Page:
For years now, friends across the country have been asking: What's happened to B.C. politics? It's become so boring.
It was hard to argue. The man in charge is a policy wonk who runs a tight ship. Sure, he was capable of the odd slipup - a drunk-driving conviction that helped turn a mug shot into a political poster - but mostly Premier Gordon Campbell was a centre-right pragmatist whose dull but dependable governing style was a refreshing contrast to the constant tumult of the previous 15 years.
But hold on. Things could be changing.
The Zalm is back.
The Zalm, to the uninitiated, is the one and only Bill Vander Zalm, the former B.C. premier who lived in a castle on the grounds of a fantasy theme park he owned. At one time he was the most popular politician in the country. During the 1986 provincial election in B.C., he was greeted at campaign stops like a rock star. Women touched him and cried. Men looked at him and thought: Wow, what wonderful white teeth.
But while no one could work a room better, The Zalm was a terrible administrator with a blind eye to conflict. He eventually fled office in 1991 amid scandal, brought down by an eccentric, floral-hat-loving real estate agent named Faye Leung.
How the press gallery missed old Bill when he was gone.
And how it loves the fact that he is back.
Mr. Vander Zalm has risen from the political graveyard to become leader of a grassroots rebellion against Mr. Campbell's harmonized sales tax. And there is nothing that Bill Vander Zalm enjoys more than standing in front of an audience, a microphone in one hand … a microphone in the other.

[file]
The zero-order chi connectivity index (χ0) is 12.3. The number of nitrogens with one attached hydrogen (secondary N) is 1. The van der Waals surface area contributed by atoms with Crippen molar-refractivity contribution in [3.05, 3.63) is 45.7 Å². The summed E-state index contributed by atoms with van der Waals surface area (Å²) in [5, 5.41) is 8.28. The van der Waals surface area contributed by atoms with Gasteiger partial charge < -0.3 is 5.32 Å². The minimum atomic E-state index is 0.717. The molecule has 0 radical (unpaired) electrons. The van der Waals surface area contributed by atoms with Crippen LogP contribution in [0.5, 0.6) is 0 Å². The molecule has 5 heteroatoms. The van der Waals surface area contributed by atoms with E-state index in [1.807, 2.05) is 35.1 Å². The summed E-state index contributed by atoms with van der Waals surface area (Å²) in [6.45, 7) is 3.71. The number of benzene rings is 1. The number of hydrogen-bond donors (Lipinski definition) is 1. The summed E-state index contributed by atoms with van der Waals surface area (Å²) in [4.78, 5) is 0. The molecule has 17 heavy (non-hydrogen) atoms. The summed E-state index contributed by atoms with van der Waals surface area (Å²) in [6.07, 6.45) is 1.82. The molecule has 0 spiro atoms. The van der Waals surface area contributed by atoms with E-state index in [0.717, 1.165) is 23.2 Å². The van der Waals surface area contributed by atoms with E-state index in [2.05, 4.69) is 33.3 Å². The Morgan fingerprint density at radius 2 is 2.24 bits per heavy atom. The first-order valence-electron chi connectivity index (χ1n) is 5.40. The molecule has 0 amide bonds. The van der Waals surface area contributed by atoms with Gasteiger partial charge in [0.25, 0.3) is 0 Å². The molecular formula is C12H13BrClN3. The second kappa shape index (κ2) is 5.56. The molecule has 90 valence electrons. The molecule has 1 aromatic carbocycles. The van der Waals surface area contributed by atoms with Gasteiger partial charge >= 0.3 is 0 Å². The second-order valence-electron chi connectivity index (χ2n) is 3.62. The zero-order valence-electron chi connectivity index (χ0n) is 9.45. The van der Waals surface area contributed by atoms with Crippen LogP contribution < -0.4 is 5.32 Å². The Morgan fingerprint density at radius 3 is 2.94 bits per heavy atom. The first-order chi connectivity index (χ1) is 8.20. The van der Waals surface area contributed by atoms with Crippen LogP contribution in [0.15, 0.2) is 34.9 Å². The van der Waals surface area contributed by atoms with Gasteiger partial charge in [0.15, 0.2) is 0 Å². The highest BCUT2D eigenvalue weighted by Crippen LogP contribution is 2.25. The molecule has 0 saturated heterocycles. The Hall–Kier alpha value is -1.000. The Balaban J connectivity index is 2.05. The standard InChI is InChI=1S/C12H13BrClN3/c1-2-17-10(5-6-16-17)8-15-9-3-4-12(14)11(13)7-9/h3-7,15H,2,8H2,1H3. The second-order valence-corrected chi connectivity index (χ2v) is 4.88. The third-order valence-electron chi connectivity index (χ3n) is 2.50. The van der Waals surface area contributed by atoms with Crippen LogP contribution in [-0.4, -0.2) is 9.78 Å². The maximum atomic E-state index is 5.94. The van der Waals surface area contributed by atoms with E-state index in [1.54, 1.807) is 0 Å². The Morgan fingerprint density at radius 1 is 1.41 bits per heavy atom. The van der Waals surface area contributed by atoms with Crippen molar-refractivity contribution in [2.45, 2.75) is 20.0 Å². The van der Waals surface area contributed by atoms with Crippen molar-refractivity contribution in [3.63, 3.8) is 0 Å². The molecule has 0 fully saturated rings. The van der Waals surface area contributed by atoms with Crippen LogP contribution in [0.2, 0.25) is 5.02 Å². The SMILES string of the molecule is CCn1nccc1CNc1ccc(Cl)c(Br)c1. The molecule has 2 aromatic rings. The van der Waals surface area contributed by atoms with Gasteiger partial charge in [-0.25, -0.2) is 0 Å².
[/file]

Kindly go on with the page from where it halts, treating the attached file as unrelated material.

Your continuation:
In recent weeks, he's made people forget that 20 years earlier he was the most despised politician in the province. The person who single-handedly destroyed one of the greatest political dynasties in the province's history - the Social Credit Party.
The Zalm, you see, is campaigning against an unpopular tax and an increasingly unpopular government. The Liberals had promised during the May, 2009, provincial election that they had no plans to introduce the HST. And then, a few days after winning another majority, they contacted Ottawa to say: Sign us up.
When the government's duplicity was revealed, the NDP voiced predictable outrage, vowing to fight the tax to the death. But it was only when Mr. Vander Zalm showed up at the party that the anti-tax campaign took off. Now NDP Leader Carole James is merely an opening act for the campaign's headliner, Bill Vander Zalm.
The one-time garden store owner is attempting to get 10 per cent of eligible voters in every constituency to sign a petition asking the government to repeal the legislation making the HST law. He must do this within 90 days. At first, people scoffed at his chances. Now many think he might succeed.
There's only one problem. The law is toothless. Even if The Zalm gets the signatures he needs, the government doesn't have to repeal the legislation. And there is the added problem that the HST is part of a federal-provincial arrangement that even Ms. James concedes can't be changed for five years after the tax is officially implemented on July 1.
So why do it?
For the NDP, it makes perfect political sense to fight. It allows the party to turn the tables on the Liberals, who are normally the ones accusing the NDP of introducing onerous taxes. The campaign also allows the NDP to score points with segments of the business community - not normally friends of New Democrats - who feel betrayed by the Liberals.
And what about The Zalm? What's his motivation? Who knows?
He's 70-plus years old now - maybe he just wants to have a little fun. He's grey, but women still tell him how handsome he is. He has an ego. Who wouldn't like that? And then there is the Gordon Campbell factor. The current Premier must have done something to offend the former one - how else to explain all the overheated rhetoric? During his anti-HST speeches, The Zalm never passes up an opportunity to recite all the ways Mr. Campbell is destroying the province. He even filled a gymnasium in Mr. Campbell's own riding to fume against the Liberal Premier.
This, of course, is in total violation of the unwritten code that says former premiers never criticize sitting ones. The Zalm doesn't care.
He hasn't had this much attention in years. He's revelling in it. In the process, he's brought B.C. politics back from the dead.